State and local governments saw overall decreases in the number and size of IT contract bids in the fourth quarter of fiscal 2015 compared to the same period in 2014, according to a new report.
The research firm Deltek released a study Wednesday analyzing the latest numbers compiled in its “GovWin IQ State and Local Bid Notifications” database, and found that governments saw an 11.3 percent decline in the number of IT bids received in the final quarter of last year.
Additionally, the report shows that the size of those bids shrunk on projects in a variety of areas — bids for IT projects dealing with community development, public finance, and natural resources and the environment all dropped by roughly 20 percent in the same time period. Bids on education and economic development projects also dropped by approximately 16 percent.
In the top project areas of general government — justice and public safety, health care and social services, and transportation — governments also saw either very small increases or decreases in bid size.
The report also examines the size of total IT project bids in each state, and the researchers found that 29 states saw declines in the overall size of IT solicitations in the final quarter of fiscal 2015 compared to that stretch in 2014. Mississippi and Missouri endured the largest drops in bid size, with declines of approximately 62 percent and 41 percent respectively.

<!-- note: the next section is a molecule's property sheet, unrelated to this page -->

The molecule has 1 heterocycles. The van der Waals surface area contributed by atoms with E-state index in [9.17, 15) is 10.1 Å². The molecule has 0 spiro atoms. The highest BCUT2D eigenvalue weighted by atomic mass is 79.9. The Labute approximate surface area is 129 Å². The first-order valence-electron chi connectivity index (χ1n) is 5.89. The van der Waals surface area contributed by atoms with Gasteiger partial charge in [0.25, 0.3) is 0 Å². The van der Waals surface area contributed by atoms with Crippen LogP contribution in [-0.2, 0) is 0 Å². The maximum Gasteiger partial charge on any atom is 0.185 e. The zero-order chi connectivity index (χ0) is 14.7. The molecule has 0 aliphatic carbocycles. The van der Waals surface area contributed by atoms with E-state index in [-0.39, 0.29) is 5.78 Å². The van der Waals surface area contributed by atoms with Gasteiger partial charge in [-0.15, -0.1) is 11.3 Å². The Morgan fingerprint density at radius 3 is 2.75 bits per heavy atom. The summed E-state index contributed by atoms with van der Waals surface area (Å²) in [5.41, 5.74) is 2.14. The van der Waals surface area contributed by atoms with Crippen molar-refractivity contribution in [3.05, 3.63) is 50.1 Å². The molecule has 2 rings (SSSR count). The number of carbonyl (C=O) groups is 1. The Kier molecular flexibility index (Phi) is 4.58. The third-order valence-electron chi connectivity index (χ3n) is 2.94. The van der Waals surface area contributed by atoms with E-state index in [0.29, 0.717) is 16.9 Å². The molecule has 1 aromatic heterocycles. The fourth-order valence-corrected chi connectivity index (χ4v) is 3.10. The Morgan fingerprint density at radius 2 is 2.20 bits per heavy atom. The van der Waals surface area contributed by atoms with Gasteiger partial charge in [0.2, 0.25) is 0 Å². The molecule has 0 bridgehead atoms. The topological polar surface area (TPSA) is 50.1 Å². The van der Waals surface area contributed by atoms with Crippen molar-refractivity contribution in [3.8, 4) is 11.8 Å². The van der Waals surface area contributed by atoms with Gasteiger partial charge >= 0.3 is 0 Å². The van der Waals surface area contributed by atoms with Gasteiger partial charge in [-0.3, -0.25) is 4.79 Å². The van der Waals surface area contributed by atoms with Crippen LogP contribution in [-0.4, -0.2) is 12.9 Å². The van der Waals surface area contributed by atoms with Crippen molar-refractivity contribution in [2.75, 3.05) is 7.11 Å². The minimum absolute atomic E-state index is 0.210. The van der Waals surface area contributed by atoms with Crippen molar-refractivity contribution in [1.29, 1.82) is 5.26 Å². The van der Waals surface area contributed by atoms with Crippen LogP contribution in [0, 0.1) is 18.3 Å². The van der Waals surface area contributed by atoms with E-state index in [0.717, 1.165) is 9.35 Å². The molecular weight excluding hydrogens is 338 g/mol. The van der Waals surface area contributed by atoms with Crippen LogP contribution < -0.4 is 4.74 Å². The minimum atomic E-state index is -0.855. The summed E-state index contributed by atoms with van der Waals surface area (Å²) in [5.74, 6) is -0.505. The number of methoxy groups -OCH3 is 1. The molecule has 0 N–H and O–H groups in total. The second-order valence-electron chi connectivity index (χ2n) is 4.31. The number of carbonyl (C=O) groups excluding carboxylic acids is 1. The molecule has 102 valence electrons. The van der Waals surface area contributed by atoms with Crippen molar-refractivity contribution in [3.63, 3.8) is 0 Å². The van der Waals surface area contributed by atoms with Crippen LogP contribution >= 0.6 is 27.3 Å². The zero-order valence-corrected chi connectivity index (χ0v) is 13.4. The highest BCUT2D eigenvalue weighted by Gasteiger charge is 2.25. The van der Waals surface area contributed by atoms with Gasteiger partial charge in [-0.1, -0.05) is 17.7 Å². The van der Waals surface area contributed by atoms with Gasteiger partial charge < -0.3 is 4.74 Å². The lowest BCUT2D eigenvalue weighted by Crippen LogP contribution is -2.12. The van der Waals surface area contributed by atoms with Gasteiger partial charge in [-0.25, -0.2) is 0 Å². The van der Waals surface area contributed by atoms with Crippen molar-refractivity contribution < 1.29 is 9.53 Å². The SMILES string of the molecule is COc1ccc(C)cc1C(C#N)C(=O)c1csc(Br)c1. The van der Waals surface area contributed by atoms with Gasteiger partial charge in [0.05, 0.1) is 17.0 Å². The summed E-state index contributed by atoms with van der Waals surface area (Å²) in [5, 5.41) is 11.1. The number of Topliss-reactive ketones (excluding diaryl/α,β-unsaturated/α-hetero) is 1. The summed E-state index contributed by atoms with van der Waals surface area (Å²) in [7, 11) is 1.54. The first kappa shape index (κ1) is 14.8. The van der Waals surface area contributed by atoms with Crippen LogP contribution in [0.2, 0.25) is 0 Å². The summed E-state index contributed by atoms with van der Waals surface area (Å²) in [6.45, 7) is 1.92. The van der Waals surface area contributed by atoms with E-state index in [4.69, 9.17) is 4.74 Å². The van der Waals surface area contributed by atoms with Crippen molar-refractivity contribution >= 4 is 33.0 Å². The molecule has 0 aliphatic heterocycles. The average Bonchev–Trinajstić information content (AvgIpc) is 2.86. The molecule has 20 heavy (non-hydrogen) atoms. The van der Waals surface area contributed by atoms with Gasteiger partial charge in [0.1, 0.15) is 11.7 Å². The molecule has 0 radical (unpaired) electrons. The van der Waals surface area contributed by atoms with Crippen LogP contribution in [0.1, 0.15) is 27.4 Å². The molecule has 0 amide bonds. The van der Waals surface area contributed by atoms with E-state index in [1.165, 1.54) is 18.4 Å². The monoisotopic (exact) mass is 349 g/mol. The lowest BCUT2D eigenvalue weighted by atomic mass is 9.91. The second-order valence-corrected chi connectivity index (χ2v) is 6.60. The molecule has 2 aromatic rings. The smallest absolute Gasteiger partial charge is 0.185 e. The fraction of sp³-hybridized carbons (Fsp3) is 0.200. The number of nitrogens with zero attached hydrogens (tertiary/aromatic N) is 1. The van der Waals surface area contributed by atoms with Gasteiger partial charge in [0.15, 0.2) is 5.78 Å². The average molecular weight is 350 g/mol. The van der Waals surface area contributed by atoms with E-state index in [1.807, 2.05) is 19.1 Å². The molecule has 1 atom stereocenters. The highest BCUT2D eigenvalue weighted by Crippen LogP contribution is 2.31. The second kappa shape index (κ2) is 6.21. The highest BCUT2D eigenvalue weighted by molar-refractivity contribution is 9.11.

However, some states did see substantial increases instead, with West Virginia experiencing a 637 percent increase in the size of bids and Colorado recording a 198 percent bump.
The decreases that many states are seeing shouldn’t come as a surprise, necessarily, according to Deltek analysts and report authors Chris Cotner and Kyle Ridley. After all, they write, “the final quarter of the year tends to slow procurement activity as government agencies reduce office hours and employees take holiday time off.”
Even still, they did note an overall increase in all contract bids of roughly 5 percent in the fourth quarter of fiscal 2015 compared to 2014. Additionally, some contract areas saw major jumps in bid sizes, with many bids on project areas within the “architecture, engineering and construction” category experiencing double digit increases in size.
However, the researchers note that there’s reason to expect that those downward trends won’t continue in the new year, even noting that governments should “be prepared for an influx of bids from January to June 2016.”
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